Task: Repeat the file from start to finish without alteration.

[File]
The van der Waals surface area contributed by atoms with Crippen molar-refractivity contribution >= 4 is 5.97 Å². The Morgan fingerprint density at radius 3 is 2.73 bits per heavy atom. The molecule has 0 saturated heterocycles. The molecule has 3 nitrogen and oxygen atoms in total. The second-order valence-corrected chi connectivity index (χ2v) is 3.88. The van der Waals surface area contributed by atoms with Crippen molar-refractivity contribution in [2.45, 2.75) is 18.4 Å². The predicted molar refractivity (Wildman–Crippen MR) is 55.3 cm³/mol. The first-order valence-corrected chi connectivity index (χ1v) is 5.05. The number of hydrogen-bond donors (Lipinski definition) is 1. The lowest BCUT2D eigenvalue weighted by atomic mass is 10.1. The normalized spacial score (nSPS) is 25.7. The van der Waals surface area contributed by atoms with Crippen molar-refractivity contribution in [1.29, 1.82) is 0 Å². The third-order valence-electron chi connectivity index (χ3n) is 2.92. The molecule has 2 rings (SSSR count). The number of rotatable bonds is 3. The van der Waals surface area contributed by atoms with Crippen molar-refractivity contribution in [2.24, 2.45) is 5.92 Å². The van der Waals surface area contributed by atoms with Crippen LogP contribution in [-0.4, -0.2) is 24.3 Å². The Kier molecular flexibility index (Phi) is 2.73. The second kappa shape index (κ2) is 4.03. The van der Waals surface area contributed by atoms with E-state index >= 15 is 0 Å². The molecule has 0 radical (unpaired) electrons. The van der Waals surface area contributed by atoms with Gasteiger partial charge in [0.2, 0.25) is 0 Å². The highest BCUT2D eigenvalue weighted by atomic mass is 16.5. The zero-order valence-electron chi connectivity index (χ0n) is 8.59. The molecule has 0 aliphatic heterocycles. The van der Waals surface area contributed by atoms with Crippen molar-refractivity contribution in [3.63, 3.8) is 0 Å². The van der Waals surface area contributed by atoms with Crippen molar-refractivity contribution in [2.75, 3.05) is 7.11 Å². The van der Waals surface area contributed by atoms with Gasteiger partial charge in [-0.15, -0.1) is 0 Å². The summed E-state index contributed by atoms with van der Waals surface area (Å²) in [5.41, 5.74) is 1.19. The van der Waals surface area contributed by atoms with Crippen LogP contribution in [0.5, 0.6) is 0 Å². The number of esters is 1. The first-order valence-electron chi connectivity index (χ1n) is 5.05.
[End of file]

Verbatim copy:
The van der Waals surface area contributed by atoms with Crippen molar-refractivity contribution >= 4 is 5.97 Å². The Morgan fingerprint density at radius 3 is 2.73 bits per heavy atom. The molecule has 0 saturated heterocycles. The molecule has 3 nitrogen and oxygen atoms in total. The second-order valence-corrected chi connectivity index (χ2v) is 3.88. The van der Waals surface area contributed by atoms with Crippen molar-refractivity contribution in [2.45, 2.75) is 18.4 Å². The predicted molar refractivity (Wildman–Crippen MR) is 55.3 cm³/mol. The first-order valence-corrected chi connectivity index (χ1v) is 5.05. The number of hydrogen-bond donors (Lipinski definition) is 1. The lowest BCUT2D eigenvalue weighted by atomic mass is 10.1. The normalized spacial score (nSPS) is 25.7. The van der Waals surface area contributed by atoms with Crippen molar-refractivity contribution in [1.29, 1.82) is 0 Å². The third-order valence-electron chi connectivity index (χ3n) is 2.92. The molecule has 2 rings (SSSR count). The number of rotatable bonds is 3. The van der Waals surface area contributed by atoms with Crippen molar-refractivity contribution in [2.24, 2.45) is 5.92 Å². The van der Waals surface area contributed by atoms with Crippen LogP contribution in [-0.4, -0.2) is 24.3 Å². The Kier molecular flexibility index (Phi) is 2.73. The second kappa shape index (κ2) is 4.03. The van der Waals surface area contributed by atoms with E-state index >= 15 is 0 Å². The molecule has 0 radical (unpaired) electrons. The van der Waals surface area contributed by atoms with Gasteiger partial charge in [0.2, 0.25) is 0 Å². The highest BCUT2D eigenvalue weighted by atomic mass is 16.5. The zero-order valence-electron chi connectivity index (χ0n) is 8.59. The molecule has 0 aliphatic heterocycles. The van der Waals surface area contributed by atoms with Crippen molar-refractivity contribution in [3.63, 3.8) is 0 Å². The van der Waals surface area contributed by atoms with Crippen molar-refractivity contribution in [2.75, 3.05) is 7.11 Å². The van der Waals surface area contributed by atoms with Gasteiger partial charge in [-0.15, -0.1) is 0 Å². The summed E-state index contributed by atoms with van der Waals surface area (Å²) in [5.41, 5.74) is 1.19. The van der Waals surface area contributed by atoms with Crippen LogP contribution in [0.5, 0.6) is 0 Å². The number of esters is 1. The first-order valence-electron chi connectivity index (χ1n) is 5.05.